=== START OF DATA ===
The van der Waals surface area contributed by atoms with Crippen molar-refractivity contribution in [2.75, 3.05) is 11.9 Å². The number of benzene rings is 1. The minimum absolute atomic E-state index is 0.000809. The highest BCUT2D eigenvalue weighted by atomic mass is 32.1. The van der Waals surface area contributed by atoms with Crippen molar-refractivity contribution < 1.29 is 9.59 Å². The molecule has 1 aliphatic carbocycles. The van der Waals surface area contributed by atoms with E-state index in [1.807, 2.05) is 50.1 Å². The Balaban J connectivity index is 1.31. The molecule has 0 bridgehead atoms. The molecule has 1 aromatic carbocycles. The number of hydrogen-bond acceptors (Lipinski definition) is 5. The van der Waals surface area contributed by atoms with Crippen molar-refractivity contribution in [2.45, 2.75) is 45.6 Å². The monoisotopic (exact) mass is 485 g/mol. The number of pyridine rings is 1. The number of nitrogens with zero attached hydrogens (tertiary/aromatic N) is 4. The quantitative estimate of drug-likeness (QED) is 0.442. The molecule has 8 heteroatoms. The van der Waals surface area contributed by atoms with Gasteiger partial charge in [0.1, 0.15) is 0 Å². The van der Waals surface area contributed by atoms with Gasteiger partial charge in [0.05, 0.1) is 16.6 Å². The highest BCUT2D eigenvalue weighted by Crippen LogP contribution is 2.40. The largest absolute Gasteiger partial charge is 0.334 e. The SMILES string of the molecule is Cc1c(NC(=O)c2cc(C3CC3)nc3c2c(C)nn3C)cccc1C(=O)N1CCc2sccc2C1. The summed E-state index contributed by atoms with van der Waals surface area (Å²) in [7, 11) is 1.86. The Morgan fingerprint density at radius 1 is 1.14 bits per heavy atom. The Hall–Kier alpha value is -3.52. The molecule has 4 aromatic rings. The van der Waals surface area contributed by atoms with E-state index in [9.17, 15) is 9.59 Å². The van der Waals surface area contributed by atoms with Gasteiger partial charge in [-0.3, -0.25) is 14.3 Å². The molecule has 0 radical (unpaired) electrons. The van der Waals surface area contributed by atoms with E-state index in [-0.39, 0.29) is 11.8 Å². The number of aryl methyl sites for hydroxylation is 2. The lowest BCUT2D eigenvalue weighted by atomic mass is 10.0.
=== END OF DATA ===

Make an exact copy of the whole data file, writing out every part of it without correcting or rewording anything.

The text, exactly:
The van der Waals surface area contributed by atoms with Crippen molar-refractivity contribution in [2.75, 3.05) is 11.9 Å². The number of benzene rings is 1. The minimum absolute atomic E-state index is 0.000809. The highest BCUT2D eigenvalue weighted by atomic mass is 32.1. The van der Waals surface area contributed by atoms with Crippen molar-refractivity contribution < 1.29 is 9.59 Å². The molecule has 1 aliphatic carbocycles. The van der Waals surface area contributed by atoms with E-state index in [1.807, 2.05) is 50.1 Å². The Balaban J connectivity index is 1.31. The molecule has 0 bridgehead atoms. The molecule has 1 aromatic carbocycles. The number of hydrogen-bond acceptors (Lipinski definition) is 5. The van der Waals surface area contributed by atoms with Crippen molar-refractivity contribution in [2.45, 2.75) is 45.6 Å². The monoisotopic (exact) mass is 485 g/mol. The number of pyridine rings is 1. The number of nitrogens with zero attached hydrogens (tertiary/aromatic N) is 4. The quantitative estimate of drug-likeness (QED) is 0.442. The molecule has 8 heteroatoms. The van der Waals surface area contributed by atoms with Gasteiger partial charge in [0.1, 0.15) is 0 Å². The van der Waals surface area contributed by atoms with Gasteiger partial charge in [0.05, 0.1) is 16.6 Å². The highest BCUT2D eigenvalue weighted by Crippen LogP contribution is 2.40. The largest absolute Gasteiger partial charge is 0.334 e. The SMILES string of the molecule is Cc1c(NC(=O)c2cc(C3CC3)nc3c2c(C)nn3C)cccc1C(=O)N1CCc2sccc2C1. The summed E-state index contributed by atoms with van der Waals surface area (Å²) in [7, 11) is 1.86. The Morgan fingerprint density at radius 1 is 1.14 bits per heavy atom. The Hall–Kier alpha value is -3.52. The molecule has 4 aromatic rings. The van der Waals surface area contributed by atoms with E-state index in [9.17, 15) is 9.59 Å². The van der Waals surface area contributed by atoms with Gasteiger partial charge in [-0.3, -0.25) is 14.3 Å². The molecule has 0 radical (unpaired) electrons. The van der Waals surface area contributed by atoms with E-state index in [-0.39, 0.29) is 11.8 Å². The number of aryl methyl sites for hydroxylation is 2. The lowest BCUT2D eigenvalue weighted by atomic mass is 10.0.